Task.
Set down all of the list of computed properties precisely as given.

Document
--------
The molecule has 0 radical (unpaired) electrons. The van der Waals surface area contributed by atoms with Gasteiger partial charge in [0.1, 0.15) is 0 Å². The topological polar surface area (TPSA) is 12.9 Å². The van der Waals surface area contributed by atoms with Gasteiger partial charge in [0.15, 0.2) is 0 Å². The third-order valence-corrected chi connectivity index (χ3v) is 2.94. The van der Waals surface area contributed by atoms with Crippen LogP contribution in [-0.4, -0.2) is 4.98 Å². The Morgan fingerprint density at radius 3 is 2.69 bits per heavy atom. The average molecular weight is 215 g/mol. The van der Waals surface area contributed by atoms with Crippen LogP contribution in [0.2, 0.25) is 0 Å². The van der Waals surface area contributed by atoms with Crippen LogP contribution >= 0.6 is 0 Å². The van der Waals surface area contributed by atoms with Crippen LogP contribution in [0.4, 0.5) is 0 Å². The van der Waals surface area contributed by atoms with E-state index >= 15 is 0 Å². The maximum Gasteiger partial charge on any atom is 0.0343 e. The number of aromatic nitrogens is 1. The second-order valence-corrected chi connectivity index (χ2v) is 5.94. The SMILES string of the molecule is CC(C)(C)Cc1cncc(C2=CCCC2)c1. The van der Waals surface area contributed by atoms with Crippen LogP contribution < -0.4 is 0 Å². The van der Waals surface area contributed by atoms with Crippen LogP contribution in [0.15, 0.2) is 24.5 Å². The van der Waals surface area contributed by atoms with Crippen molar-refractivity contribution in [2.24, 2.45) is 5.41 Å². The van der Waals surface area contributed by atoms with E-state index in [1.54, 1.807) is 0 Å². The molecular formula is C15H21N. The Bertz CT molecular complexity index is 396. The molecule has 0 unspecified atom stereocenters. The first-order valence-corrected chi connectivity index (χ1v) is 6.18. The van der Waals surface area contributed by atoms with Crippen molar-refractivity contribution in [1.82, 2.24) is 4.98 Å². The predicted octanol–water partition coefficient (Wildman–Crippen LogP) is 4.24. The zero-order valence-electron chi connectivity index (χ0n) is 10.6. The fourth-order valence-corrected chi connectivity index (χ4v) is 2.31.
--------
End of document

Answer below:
The molecule has 0 radical (unpaired) electrons. The van der Waals surface area contributed by atoms with Gasteiger partial charge in [0.1, 0.15) is 0 Å². The topological polar surface area (TPSA) is 12.9 Å². The van der Waals surface area contributed by atoms with Gasteiger partial charge in [0.15, 0.2) is 0 Å². The third-order valence-corrected chi connectivity index (χ3v) is 2.94. The van der Waals surface area contributed by atoms with Crippen LogP contribution in [-0.4, -0.2) is 4.98 Å². The Morgan fingerprint density at radius 3 is 2.69 bits per heavy atom. The average molecular weight is 215 g/mol. The van der Waals surface area contributed by atoms with Crippen LogP contribution in [0.2, 0.25) is 0 Å². The van der Waals surface area contributed by atoms with Crippen LogP contribution >= 0.6 is 0 Å². The van der Waals surface area contributed by atoms with Crippen LogP contribution in [0.4, 0.5) is 0 Å². The van der Waals surface area contributed by atoms with E-state index >= 15 is 0 Å². The maximum Gasteiger partial charge on any atom is 0.0343 e. The number of aromatic nitrogens is 1. The second-order valence-corrected chi connectivity index (χ2v) is 5.94. The SMILES string of the molecule is CC(C)(C)Cc1cncc(C2=CCCC2)c1. The van der Waals surface area contributed by atoms with Crippen LogP contribution < -0.4 is 0 Å². The van der Waals surface area contributed by atoms with Crippen LogP contribution in [0.15, 0.2) is 24.5 Å². The van der Waals surface area contributed by atoms with Crippen molar-refractivity contribution in [2.24, 2.45) is 5.41 Å². The van der Waals surface area contributed by atoms with E-state index in [1.54, 1.807) is 0 Å². The molecular formula is C15H21N. The Bertz CT molecular complexity index is 396. The molecule has 0 unspecified atom stereocenters. The first-order valence-corrected chi connectivity index (χ1v) is 6.18. The van der Waals surface area contributed by atoms with Crippen molar-refractivity contribution in [1.82, 2.24) is 4.98 Å². The predicted octanol–water partition coefficient (Wildman–Crippen LogP) is 4.24. The zero-order valence-electron chi connectivity index (χ0n) is 10.6. The fourth-order valence-corrected chi connectivity index (χ4v) is 2.31.